No one is much more conservative than I am when it comes to drugs. But I understand the frustration and confusion that young people feel when drugs commonly used among the young are criminalised, while use of a drug like alcohol is actively promoted.
The environment we have created permits a sustained, high level of youth unemployment to continue for year after year. Yet we know how destructive of confidence and self-worth unemployment is.
Today there are about two hundred thousand jobless New Zealanders, just as there were two years ago. Yet it will come as a surprise to most people to learn that there are just about enough jobs today for everyone who was jobless then.
And two years ago there were just about enough jobs then for everyone who was unemployed two years before that.
In other words, our economy is clearly capable of generating the jobs that are needed. But the creation of those jobs has been maintained at a level that has produced on-going joblessness. The result has been wide-spread, avoidable misery and social dislocation.
There is no way that young people alone can ever hope to bridge that gap. It’s up to the Government to provide the pro-active economic development policies needed to do it.
This government is setting out to do it in partnership with local government as well as the private sector.
Economic development is a new dimension in Government policy. The objective is to provide increased opportunities for employment and rising incomes for all New Zealanders, no matter where they live.
We’ll do it by broadening the industrial base of the New Zealand economy. We need to produce more of the goods and services that rely on the talent, creativity and innovation of New Zealanders. We can no longer rely solely on our existing base of natural resources.
We need to transform the economy.
No one measure and no one organisation is going to accomplish it alone. Transformation will be the outcome of flexible, partnership relationships.
We need to have an attitude that says: ‘If it works, we’ll do more of it. If it doesn’t work, we’ll try something better.’
Local Government has somewhat more experience than central government in the economic development area.
Many local authorities have initiated economic and industry development programmes to attract new productive enterprise, and to foster local initiatives.
The Government needs to co-operate with local authorities taking those initiatives -- and we will.
At the practical level it means the provision of initiatives such as training assistance packages.
We can’t afford to allow young people to languish on the dole, when we could be paying them the same to train and gain skills in the job-rich, high-value industries of the future.
Local government has considerable experience in identifying local opportunities to match the resources of central government with the initiative of local enterprise.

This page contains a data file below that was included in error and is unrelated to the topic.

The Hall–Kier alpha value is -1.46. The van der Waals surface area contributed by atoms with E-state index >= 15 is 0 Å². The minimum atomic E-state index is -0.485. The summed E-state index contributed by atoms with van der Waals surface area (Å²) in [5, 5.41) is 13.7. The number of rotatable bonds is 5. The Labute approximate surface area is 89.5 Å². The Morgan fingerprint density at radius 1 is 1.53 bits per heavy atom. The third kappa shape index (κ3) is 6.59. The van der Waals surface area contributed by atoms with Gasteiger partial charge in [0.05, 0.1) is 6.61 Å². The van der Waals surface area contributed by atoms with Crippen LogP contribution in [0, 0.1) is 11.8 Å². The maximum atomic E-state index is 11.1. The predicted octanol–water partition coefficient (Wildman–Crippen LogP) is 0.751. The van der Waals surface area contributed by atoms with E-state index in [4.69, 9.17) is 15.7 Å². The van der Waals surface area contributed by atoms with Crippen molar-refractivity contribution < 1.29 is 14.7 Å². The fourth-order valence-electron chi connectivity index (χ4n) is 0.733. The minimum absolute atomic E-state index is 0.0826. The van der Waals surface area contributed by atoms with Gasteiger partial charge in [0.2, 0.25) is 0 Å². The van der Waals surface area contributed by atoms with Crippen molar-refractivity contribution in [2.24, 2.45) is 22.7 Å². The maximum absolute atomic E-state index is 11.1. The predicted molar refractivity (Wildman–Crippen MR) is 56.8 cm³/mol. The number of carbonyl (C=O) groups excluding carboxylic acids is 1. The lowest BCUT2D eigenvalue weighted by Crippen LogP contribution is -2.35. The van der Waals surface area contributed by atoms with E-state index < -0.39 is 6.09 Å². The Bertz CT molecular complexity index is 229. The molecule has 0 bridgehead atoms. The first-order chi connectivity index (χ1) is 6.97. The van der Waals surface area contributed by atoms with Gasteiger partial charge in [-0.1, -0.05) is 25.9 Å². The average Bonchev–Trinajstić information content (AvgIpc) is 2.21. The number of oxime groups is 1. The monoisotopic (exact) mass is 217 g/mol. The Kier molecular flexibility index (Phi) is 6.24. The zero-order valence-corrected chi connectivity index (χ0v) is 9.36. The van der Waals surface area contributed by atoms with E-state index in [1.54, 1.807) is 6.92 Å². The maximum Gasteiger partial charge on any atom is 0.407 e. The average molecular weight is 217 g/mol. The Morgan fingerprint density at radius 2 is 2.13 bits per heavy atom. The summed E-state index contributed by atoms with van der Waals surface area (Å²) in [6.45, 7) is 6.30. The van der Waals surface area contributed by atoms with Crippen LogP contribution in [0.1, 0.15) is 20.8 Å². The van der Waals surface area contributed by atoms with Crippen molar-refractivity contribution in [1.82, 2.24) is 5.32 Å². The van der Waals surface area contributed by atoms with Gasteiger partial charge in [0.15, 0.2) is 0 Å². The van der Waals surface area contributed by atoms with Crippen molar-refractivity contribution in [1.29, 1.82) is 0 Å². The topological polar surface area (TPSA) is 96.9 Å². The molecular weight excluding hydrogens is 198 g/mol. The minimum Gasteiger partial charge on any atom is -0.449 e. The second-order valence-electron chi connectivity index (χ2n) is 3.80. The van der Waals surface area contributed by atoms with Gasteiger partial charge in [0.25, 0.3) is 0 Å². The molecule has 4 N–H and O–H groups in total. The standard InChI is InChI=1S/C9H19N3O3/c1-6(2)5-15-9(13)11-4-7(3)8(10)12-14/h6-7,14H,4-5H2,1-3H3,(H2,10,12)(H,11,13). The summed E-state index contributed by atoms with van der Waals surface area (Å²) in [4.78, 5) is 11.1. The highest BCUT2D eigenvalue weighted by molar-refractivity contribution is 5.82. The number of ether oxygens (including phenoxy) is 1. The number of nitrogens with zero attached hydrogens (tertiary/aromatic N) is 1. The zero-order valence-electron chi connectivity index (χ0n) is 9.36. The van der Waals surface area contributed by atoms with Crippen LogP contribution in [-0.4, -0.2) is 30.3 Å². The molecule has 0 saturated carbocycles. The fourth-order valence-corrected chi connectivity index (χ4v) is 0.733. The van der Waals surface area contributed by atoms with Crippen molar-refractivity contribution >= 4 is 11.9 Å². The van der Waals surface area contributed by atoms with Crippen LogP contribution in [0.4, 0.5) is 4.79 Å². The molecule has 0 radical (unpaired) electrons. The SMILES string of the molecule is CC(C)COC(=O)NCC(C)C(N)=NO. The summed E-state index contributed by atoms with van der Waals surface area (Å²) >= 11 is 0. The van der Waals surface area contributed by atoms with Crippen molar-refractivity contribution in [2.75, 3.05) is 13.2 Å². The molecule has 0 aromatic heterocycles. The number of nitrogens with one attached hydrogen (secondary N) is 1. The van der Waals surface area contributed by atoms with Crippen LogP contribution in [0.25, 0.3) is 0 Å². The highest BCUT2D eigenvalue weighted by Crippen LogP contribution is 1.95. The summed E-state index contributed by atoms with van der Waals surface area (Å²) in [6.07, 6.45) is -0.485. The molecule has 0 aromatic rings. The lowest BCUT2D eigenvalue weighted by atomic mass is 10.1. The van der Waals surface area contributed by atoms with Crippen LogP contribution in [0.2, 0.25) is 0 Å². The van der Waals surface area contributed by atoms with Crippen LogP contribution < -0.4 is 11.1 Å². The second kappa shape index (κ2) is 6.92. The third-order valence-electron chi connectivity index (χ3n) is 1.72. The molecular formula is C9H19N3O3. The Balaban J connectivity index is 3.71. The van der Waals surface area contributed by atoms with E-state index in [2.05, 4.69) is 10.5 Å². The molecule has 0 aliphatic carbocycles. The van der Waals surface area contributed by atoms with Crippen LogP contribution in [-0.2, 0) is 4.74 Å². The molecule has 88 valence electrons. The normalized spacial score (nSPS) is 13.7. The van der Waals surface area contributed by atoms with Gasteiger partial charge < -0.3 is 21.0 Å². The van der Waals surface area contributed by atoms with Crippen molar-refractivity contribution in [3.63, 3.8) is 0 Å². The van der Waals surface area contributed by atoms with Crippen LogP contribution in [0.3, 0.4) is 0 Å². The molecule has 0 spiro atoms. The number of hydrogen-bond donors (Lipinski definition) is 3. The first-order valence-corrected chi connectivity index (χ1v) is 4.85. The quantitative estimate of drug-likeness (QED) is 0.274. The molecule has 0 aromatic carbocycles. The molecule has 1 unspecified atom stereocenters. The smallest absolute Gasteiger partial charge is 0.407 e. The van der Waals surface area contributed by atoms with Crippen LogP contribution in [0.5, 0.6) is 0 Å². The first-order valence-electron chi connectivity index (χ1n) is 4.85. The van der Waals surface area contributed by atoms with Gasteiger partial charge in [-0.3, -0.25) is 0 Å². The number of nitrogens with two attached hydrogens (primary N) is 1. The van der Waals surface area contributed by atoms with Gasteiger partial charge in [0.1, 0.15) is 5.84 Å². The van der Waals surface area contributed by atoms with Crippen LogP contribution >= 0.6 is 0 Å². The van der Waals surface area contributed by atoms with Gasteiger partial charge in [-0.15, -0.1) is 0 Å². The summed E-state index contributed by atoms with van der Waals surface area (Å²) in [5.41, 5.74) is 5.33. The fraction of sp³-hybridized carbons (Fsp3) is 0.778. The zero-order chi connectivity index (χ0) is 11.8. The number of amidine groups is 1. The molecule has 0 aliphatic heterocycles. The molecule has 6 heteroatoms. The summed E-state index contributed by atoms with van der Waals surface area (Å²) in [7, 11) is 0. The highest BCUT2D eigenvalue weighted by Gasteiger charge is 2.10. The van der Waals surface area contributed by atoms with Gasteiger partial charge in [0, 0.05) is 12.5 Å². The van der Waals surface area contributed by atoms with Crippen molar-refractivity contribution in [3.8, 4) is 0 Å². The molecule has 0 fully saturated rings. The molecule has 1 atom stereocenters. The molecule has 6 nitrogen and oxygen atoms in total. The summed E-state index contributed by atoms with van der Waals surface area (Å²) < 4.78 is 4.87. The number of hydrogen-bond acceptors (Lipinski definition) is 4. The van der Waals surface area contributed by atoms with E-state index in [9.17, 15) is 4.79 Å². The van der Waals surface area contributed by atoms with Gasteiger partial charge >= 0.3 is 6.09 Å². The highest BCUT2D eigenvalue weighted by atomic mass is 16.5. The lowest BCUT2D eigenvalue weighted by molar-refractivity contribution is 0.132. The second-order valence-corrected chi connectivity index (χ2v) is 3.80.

In a partnership relationship, central government will be alert to issues at the local level, and it has to be prepared to respond.
For example, when we are warned that young people are leaving New Zealand by the thousands in search of the bright lights and cultural stimulation of other countries: We have to be prepared to foster and support the growth of our own cultural identity. Uniquely New Zealand culture, physical environment and values are only to be found here. It’s no wonder New Zealanders cut their ties to home when our culture is swamped by overseas voices and styles.
When we are warned that young people are leaving the regions by the thousand to find work, or to enter tertiary education: We need to examine the opportunities to expand the regional presence of tertiary centres, like Polytechs. We need to ensure we are putting together regional development packages that develop new industries in the regions, instead of leaving those regions to be crushed by the market.
The government’s regional development initiatives recognise that we need strong regions to have a strong national economy.
The importance of the Cities of Tomorrow approach is that it looks beyond questions of service delivery, to questions of outcomes: What do we want to be like?
The partnership approach to New Zealand’s economic development is also concerned with outcomes. It is a process of working together flexibly to provide not only the economy, but also the quality of life we aspire to.
In 1969, Norman Kirk wrote a book called Towards Nationhood, where he said:
“Let us have a sense of pride in being New Zealanders. Let us recognise the value of the unique way of life we have built here – a humane, non-violent society, free from the social and economic injustices that plague so many societies.”
It’s in co-operating in partnership to achieve that vision, that central and local government can make the greatest contribution to the quality of life of our young people.